Smeets, Barnes, Schenk, & Darcheville, 1996

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APA Citation: 

Smeets, P., Barnes, D., & Schenk, J., & Darcheville, J. (1996). Emergent simple discriminations and conditional relations in children, adults with mental retardation, and normal adults. Quarterly Journal of Experimental Psychology, 49(B), 201-219.

Publication Topic: 
RFT: Empirical
Publication Type: 
Article
Language: 
English
Keyword(s): 
Discrimination tasks, paired stimuli
Abstract: 

Previous research ha s shown that when, under non-reinforced conditions, stimuli are added to S+ and S- stimuli in simultaneous discrimination tasks, transfer between paired stimuli is likely to occur. The present study examined whether this procedure also leads to the formation of conditional relations between paired stimuli. In Experiments 1, 2, and 3, normal pre-school children were trained on a simultaneous discrimination task with A1 reinforced and A2 not reinforced (A1+/A2- ). Then they received two tests (no programmed consequences): one with B stimuli superimposed on the A stimuli (A1B1/ A2B2), and one with B stimuli only (B1/B2). Subjects who selected A1B1 and B1 also received conditional discrimination tests: one with B1 or B2 as samples and A1 and A2 as comparisons (B-A), and one in which the functions of these stimuli were reversed (A-B). Intellectually impaired adults and normal adults served in Experiments 4 and 5, respectively. These experiments were basically the same except that the subjects were also given the opportunity to demonstrate transfer from B to C via BC (B1C1/B2C2 and C1/C2 tests). Most children (75%) and intellectually impaired adults (75%) treated the conditional discrimination probe tasks as simple discriminations and typically selected the trained and derived S+ stimuli. The remaining children, intellectually impaired adults, and all normal adults related all directly and indirectly linked stimuli of the same functions conditionally to one another (A-B, B-C, A-C, and vice versa). The present findings suggest that, as humans develop, conditional stimulus relations may emerge from tasks and stimulus configurations that are increasingly remote from traditional conditional discrimination tasks.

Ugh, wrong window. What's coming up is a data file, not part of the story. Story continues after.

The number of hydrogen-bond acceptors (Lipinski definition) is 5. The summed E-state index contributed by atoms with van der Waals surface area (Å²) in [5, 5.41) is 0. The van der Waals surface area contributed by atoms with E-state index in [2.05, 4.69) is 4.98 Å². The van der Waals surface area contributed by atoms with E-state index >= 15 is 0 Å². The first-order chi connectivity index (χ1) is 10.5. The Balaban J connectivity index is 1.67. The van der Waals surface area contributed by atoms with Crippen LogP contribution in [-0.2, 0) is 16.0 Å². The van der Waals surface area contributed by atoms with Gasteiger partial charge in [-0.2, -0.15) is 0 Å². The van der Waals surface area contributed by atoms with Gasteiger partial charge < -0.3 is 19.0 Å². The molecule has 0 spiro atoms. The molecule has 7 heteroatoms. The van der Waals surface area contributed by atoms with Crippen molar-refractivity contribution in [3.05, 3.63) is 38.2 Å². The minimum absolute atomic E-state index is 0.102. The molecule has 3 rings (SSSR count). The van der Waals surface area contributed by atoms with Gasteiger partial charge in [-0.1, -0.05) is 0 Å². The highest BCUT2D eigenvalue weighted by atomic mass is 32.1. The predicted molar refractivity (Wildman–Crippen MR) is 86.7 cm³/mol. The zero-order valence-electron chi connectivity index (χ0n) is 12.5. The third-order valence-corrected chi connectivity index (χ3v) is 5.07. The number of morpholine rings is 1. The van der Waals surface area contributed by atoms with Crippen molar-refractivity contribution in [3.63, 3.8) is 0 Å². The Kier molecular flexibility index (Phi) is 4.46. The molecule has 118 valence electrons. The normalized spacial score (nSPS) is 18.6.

Comments: 
The authors, researchers at Leiden University and University College Cork, conducted the present study based on previous research has shown that when, under non-reinforced conditions, stimuli are added to S+ and S- stimuli in simultaneous discrimination tasks, transfer between paired stimuli is likely to occur. The present study examined whether this procedure also leads to the formation of conditional relations between paired stimuli. The present findings suggest that, as humans develop, conditional stimulus relations may emerge from tasks and stimulus configurations that are increasingly remote from traditional conditional discrimination tasks.
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